This man, Kivuitu

December 18, 2008 12:00 am

, NAIROBI, Kenya, Dec 18 – He has previously been heralded as a ‘proven election manager’. Of course all that was before the 2007 General Elections. It is however undeniable that Samuel Mutua Kivuitu, the outgoing Chairman of the Electoral Commission of Kenya, has had a colourful career.

Perhaps it was best fuelled by his no-nonsense stance when it came to the job and most would agree Mr Kivuitu is not one to be cowed. Even in his Dar es Salaam University years, he challenged Tanzania’s then President. Julius Nyerere had announced plans to make Tanzania a one-party state. Mr Kivuitu’s reply went something like: ‘If you want to be a dictator then come and dictate to us.’ Daring, for a young foreigner at the very least.

An ambitious Kivuitu began dabbling in politics in 1961, still in Dar, as a student leader. He went ahead to take on a Law Degree at the University of London in 1964, an education that laid the foundation for his private firm Kivuitu and Company Advocates.

And he is well acquainted with the law having interacted with it as a State Counsel in the Attorney General’s Chambers until 1966, and as a Resident Magistrate for the two years that followed. He even took a stab at active politics and was a one time Parklands Member of Parliament.

Mr Kivuitu has had 16 years of poll experience and made it all look like crazy fun. Perhaps it was, crazy that is.

He rose to national fame in 1992 when he was appointed to the Electoral Commission. Four years later, the position of Vice Chairman came calling. And there he served until 1997. December of that year saw his elevation to Chairman. By and large his edicts were accepted by Kenyans until 2007. 

The threat by Kivuitu to announce the poll results from a battle ship was quite symbolic of what the ECK nerve centre had become. Parties shouting each other down, anti riot police – the situation was deteriorating by each vote call that put President Mwai Kibaki in line for a second term. His then challenger and now coalition mate Raila Odinga was to reject the poll results. Tension was high, Mr Odinga’s supporters furious.

But perhaps all their agitation gained some legitimacy in a January 2 announcement. The man bearing the constitutional mandate to tell Kenyans who the leader of the Republic was instead said he was not sure who really won the election!

The response was swift: Calls to have a vote recount, calls for an entirely new poll and calls to have Mr Kivutu removed from office.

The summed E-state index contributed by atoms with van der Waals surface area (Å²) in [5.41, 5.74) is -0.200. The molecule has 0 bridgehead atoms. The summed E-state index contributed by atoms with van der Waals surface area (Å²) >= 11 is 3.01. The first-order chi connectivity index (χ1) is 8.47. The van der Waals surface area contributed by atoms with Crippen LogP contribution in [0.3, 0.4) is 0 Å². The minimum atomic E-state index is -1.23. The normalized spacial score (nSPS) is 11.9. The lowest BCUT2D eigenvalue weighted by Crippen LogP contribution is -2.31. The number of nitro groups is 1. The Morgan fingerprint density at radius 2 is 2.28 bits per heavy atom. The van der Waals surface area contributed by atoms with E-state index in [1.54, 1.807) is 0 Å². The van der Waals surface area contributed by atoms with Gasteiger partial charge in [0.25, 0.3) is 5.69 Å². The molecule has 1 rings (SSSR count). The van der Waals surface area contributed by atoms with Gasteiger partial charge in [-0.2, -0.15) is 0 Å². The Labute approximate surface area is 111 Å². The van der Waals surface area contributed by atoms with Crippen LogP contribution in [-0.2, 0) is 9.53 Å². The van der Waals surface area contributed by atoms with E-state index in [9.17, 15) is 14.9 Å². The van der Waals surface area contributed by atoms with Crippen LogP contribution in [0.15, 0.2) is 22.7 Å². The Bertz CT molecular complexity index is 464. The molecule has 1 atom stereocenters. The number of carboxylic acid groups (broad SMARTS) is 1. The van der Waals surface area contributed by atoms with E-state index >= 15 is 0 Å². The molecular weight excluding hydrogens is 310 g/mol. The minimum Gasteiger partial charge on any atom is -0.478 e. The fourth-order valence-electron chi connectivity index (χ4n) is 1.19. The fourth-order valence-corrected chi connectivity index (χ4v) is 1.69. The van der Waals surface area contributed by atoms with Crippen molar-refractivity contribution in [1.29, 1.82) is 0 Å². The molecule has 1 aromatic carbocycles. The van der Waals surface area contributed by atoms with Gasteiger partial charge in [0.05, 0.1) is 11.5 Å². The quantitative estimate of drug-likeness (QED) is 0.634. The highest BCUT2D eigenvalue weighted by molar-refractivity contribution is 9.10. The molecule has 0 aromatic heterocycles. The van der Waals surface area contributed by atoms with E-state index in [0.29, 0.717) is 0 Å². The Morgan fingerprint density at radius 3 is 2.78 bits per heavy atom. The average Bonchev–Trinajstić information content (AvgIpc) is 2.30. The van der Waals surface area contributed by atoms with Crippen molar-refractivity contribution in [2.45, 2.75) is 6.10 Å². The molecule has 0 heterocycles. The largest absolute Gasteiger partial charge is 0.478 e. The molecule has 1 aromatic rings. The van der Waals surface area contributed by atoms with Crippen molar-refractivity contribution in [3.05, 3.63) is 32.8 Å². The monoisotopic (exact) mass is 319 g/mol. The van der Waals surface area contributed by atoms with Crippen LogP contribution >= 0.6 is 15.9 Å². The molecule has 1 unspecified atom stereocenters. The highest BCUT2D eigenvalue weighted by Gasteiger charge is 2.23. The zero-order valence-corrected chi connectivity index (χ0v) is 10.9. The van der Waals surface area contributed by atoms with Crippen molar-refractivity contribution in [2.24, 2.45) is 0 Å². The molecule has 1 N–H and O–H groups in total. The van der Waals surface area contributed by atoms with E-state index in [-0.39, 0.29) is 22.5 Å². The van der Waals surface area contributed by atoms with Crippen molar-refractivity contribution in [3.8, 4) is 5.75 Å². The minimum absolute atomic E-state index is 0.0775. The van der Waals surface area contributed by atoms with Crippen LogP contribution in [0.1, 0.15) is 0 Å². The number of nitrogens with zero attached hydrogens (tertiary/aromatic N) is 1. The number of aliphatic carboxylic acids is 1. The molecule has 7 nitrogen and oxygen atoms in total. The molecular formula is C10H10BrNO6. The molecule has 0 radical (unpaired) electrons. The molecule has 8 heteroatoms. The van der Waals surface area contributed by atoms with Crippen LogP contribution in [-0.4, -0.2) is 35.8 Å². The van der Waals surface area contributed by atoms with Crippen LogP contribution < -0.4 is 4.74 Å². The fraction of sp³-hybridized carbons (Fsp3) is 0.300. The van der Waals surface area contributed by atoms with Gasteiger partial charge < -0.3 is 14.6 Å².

The latter won this week, when Parliament flexed its muscle and literally voted out the long serving commissioner and his team and in their place created room for interim officials.

His conduct had been investigated at the highest level. The Independent Electoral Review Commission (IREC) created by Kenya’s mediation panel found Kivuitu ‘guilty as charged’.

Otherwise known as the Kreigler Report, it called for an overhaul of the ECK. That view was widely welcomed. In defence, Mr Kivuitu and his team argued the overhaul did not require them to be removed from their positions.

“The ECK takes the view that if IREC had wanted to propose the disbandment of the ECK, nothing would have been easier than to say so. Our understanding is that the IREC report favours and anticipates significant changes at the ECK which must be decided on the basis of informed debate and consultations,” their statement read in part.

But mobs, as it were, still bayed for blood. And on November 27, Cabinet resolved to disband the Electoral Commission despite a temporary order by the High Court blocking the commission’s break up.

A temporary body, the Interim Independent Electoral Commission (IIEC) is to be created tasked with the responsibility of guiding the restructuring of the electoral body.

IIEC’s chairman will be nominated by a Parliamentary Select Committee and appointed by President Mwai Kibaki upon approval by Parliament.

The head of the new organ will be a Kenyan and a person who has held or is qualified to hold the office of a judge of the High Court. He will also be required to have "proven experience in electoral matters."

"Proven experience in electoral matters"… reads a little like the first sentence in this piece ey? Another Kivuitu perhaps?


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